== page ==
Baca says he believes in protecting the Second Amendment of the Constitution — the right to bear arms. He says it’s important to uphold that right, "But I also believe that we need to focus on firearms that fall into the wrong hands."
Most California Democrats in Congress rate an “F” from the NRA. Baca points out McLeod got a “D,” which the NRA gives to "anti-gun" candidates who usually support restrictive gun control legislation.
But McLeod's position on guns sounds similar to Baca’s. She says she also believes in the Second Amendment: "My husband is a former police officer so we, in fact, do have guns. They’re put away in a safe. I don’t have a problem with legitimate people having guns as long as they’re registered and they know how to use them."
Baca — who won the primary by nine percentage points — has raised $900,000 for his campaign, with nearly $300,000 in cash to spend in the last few weeks before the election. McLeod has raised less than a third of that amount, with less than $100,000 in cash on hand.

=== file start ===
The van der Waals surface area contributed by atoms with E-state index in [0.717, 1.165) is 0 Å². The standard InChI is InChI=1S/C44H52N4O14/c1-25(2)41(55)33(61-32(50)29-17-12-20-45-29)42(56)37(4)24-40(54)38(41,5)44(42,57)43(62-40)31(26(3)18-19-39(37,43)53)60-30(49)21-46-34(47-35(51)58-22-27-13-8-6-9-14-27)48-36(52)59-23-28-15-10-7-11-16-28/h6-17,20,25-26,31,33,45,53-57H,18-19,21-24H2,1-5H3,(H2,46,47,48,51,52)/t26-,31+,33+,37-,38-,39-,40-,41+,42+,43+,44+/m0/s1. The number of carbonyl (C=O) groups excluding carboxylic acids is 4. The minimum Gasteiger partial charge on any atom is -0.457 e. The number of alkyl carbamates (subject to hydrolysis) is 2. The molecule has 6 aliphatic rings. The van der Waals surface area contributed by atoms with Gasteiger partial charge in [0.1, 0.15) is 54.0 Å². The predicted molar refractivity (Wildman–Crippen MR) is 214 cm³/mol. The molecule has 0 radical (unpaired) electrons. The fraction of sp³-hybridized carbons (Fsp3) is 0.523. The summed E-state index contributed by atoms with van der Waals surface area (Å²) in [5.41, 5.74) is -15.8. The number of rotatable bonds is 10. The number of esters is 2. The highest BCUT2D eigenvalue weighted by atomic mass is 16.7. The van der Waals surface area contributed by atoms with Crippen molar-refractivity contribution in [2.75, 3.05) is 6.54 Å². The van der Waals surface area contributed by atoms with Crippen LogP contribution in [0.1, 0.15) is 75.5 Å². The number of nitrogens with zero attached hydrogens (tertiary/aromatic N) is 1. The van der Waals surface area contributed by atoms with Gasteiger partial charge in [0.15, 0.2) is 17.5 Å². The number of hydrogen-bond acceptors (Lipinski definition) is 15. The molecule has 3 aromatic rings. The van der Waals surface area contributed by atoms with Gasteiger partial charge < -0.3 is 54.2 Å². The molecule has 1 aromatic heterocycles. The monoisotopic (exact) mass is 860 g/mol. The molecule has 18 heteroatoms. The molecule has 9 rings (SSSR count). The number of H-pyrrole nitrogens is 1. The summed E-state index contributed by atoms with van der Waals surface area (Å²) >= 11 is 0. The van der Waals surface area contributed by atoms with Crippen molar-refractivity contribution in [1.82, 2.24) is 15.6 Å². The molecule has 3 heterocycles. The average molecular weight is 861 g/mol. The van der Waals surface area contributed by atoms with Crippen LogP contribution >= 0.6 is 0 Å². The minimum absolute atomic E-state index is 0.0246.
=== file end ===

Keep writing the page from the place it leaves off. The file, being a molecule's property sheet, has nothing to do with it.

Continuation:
An infusion from Bloomberg could make a difference to McLeod’s campaign, but she notes it would be an independent expenditure. "I have absolutely no control" of that kind of contribution, she says. "I can’t even see it. I don’t know anything about it, they can’t coordinate with me."
McLeod says this isn’t the first time the promise of campaign PAC money has been rumored. In the primary, there was talk of money for candidates challenging incumbents. It never materialized for her.
Attempts to get a response from Mayor Bloomberg and his Independence USA PAC were unsuccessful.